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Teaching Our Kids to Lose Graciously

i060607dtm2Re-posted from my blog over at

“Whoever exalts himself will be humbled, and whoever humbles himself will be exalted.” (Matthew 23:12)

This summer my kids are playing baseball for the first time. They are in the Wildcat League, which is far less competitive than some other leagues around the Fort, such as Little League, etc. But the level of competitiveness was not a deciding factor in my choice of their summer sport. To be honest, cost was my first consideration. I did, however, want them to play their first year with a group that was a little more laid-back, especially while they’re learning the basics.

The kids wear matching hats and jerseys, but some wear shorts, some baseball pants. They share equipment and take turns playing all of the positions. Their games are fun, and the scores aren’t posted up on the board; rather, they are casually announced by the coaches as each team is coming off or going onto the field.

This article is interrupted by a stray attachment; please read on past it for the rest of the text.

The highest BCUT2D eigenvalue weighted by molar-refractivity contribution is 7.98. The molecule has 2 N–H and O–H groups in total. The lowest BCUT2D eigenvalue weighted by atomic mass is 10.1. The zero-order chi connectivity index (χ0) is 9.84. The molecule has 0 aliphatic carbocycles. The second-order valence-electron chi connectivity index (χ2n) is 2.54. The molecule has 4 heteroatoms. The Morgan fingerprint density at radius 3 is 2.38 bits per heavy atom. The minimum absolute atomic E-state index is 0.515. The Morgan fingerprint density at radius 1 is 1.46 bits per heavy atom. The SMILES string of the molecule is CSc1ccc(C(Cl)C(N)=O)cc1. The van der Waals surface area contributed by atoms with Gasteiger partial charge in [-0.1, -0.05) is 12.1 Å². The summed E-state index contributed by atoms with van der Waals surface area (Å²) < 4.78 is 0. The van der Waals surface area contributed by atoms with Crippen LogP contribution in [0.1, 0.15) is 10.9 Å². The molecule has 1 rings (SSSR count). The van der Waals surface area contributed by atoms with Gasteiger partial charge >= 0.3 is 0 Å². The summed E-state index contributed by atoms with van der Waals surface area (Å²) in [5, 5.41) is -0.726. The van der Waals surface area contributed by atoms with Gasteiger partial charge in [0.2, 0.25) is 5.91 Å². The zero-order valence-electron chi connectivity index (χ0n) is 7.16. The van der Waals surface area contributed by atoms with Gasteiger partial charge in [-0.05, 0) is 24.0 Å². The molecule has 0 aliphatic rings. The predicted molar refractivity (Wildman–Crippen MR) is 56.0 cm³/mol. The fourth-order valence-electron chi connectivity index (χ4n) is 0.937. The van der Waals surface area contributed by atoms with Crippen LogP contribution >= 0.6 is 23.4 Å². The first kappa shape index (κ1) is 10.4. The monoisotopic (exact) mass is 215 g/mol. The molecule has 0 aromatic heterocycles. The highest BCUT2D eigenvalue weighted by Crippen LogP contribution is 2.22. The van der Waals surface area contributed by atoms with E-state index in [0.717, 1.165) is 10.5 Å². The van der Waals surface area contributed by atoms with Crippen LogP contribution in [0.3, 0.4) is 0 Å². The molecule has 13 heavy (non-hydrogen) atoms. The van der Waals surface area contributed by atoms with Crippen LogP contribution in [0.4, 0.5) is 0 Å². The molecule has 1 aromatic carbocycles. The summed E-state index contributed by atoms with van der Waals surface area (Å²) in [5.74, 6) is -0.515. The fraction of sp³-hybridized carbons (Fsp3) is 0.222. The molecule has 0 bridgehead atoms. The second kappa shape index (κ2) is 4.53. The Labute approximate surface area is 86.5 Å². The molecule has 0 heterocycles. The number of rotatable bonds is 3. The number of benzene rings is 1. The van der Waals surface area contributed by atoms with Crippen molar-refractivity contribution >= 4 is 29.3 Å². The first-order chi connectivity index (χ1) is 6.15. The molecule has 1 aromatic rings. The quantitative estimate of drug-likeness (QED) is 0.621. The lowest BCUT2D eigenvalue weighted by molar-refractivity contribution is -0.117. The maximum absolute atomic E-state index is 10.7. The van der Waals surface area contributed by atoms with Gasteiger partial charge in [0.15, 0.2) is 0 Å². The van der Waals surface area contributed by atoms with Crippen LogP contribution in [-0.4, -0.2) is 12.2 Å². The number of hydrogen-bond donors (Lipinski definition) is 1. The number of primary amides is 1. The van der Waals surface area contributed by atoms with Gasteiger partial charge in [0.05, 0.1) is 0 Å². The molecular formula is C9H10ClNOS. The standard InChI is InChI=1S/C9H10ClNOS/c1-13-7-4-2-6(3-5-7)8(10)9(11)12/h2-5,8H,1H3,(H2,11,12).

Yet, even in this casual and just-for-fun atmosphere, poor sportsmanship rears its ugly head, both from the players and, shamefully, from some of the parents.

As moms and dads, we all know how important it is to teach our kids to lose graciously. It starts with siblings or friends at a very early age, with simple games and competitions. Not just in sports, but in other things like board games or who gets to go first or is chosen to be the line leader in the classroom.

I believe that losing graciously, or more to the point, showing good sportsmanship, comes down to humility.  It’s about doing everything to the best of your ability. If you do that and your opponent comes out on top, it means swallowing your pride and offering a genuine “Good game!” and a handshake-and really meaning it.